Growth in neighbouring countries benefiting economy
One of the key developments we have seen on-the-ground in Japan over recent times has been a change in corporate mind-sets and a greater focus on creating value for minority shareholders. This has been brought about by an integrated set of policies designed to encourage greater capital efficiency and return on equity from Japanese companies.
The Stewardship Code, Corporate Governance Code and return on equity (ROE)-aware benchmarks have left traditionally conservative managements with no place to hide. There is now seemingly a concerted commitment to change and it is notable that Japanese companies are delivering record levels of cash to shareholders.
10 years ago, only a dozen Japanese firms released integrated reports explaining their plans to increase long-term corporate value. That figure jumped to 341 last year, according to data from KPMG Japan. Only 45% of companies listed on the first section of the Tokyo Stock Exchange appointed outside directors in 2008. That has since grown to 99.7%.
Clearly, taken together this is all very good news for investors in Japan as over time we should expect increasing return on equity to be reflected in higher share prices for those companies, particularly as valuations remain very attractive relative to other major developed equity markets.
The gateway to Asia
The focus on governance and more value accretive use of balance sheets is slowly becoming more widely recognised, but what is perhaps less well appreciated is the extent to which Japan is benefitting from the growth in neighbouring economies across emerging Asia.
Indeed, we have seen Japanese companies with strong brands nationally expand across the rest of the region. The rise in inbound tourism, which has grown by around 15%-20% in recent times, means that Asian - and particularly Chinese - visitors to Japan are increasingly aware of the best local brands, so when these companies go looking for new business in Asia they enjoy immediate recognition from consumers.
This backdrop is creating some interesting investment opportunities among selected companies. For example, Ryohin Keikaku, operator of the ‘no brand quality goods’ label Muji, is a company I have covered for over 20 years and it has subsequently expanded domestically and overseas. It did not do so well when it first went to the UK, but has since moved into Hong Kong, Singapore and China, accelerating its growth with the help of good merchandising. It’s been a key holding in the portfolio and a solid performer for me.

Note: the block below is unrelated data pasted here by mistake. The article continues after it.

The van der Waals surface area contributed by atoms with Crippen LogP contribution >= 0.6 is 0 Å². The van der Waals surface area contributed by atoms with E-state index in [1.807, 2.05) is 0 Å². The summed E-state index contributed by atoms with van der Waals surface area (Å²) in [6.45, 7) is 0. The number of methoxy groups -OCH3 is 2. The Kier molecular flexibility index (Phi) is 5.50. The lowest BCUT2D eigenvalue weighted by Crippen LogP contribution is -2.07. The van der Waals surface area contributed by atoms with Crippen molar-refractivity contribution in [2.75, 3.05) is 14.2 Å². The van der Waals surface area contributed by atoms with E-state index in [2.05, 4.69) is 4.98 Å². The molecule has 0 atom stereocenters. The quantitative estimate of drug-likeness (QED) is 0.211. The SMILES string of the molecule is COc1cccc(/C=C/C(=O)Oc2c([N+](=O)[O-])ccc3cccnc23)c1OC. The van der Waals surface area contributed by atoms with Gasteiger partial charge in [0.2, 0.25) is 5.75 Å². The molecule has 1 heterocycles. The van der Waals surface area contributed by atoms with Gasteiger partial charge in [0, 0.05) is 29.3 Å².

Elsewhere, Yamaha, the maker of musical instruments, is a good example of a company that is expanding and growing its presence into the Chinese market. It has a strong brand image and its management is raising margins by 1% a year. The Chinese market for musical instruments is still quite a lot smaller than that of the US and Yamaha’s large market share gives it a strong platform for growing along with the market. It is well-positioned to benefit as China’s middle class grows and the demand for luxury goods increases.
I also own Makita, which is one of the largest power tool manufacturers in the world. As lithium ion battery technology improves, the company has continuous opportunities to keep on adding value and achieving steady increases in its pricing. It is currently expanding into the gardening market and working on offering more environmentally-friendly tools with greater battery capacity, a move that could increase Makita’s market penetration by 50-60% over the medium-term.
Overlooked smaller companies
While these stocks are relatively large and well-known names, I also maintain significant exposure to smaller and medium-sized companies. The abovementioned focus on shareholder returns is often most pronounced among such companies as management incentives tend to be directly aligned with those of minority shareholders. Moreover, with almost half of the companies in the small and mid-cap space not covered by sell-side analysts, there remains a significant opportunity to identify overlooked potential through bottom-up company research.
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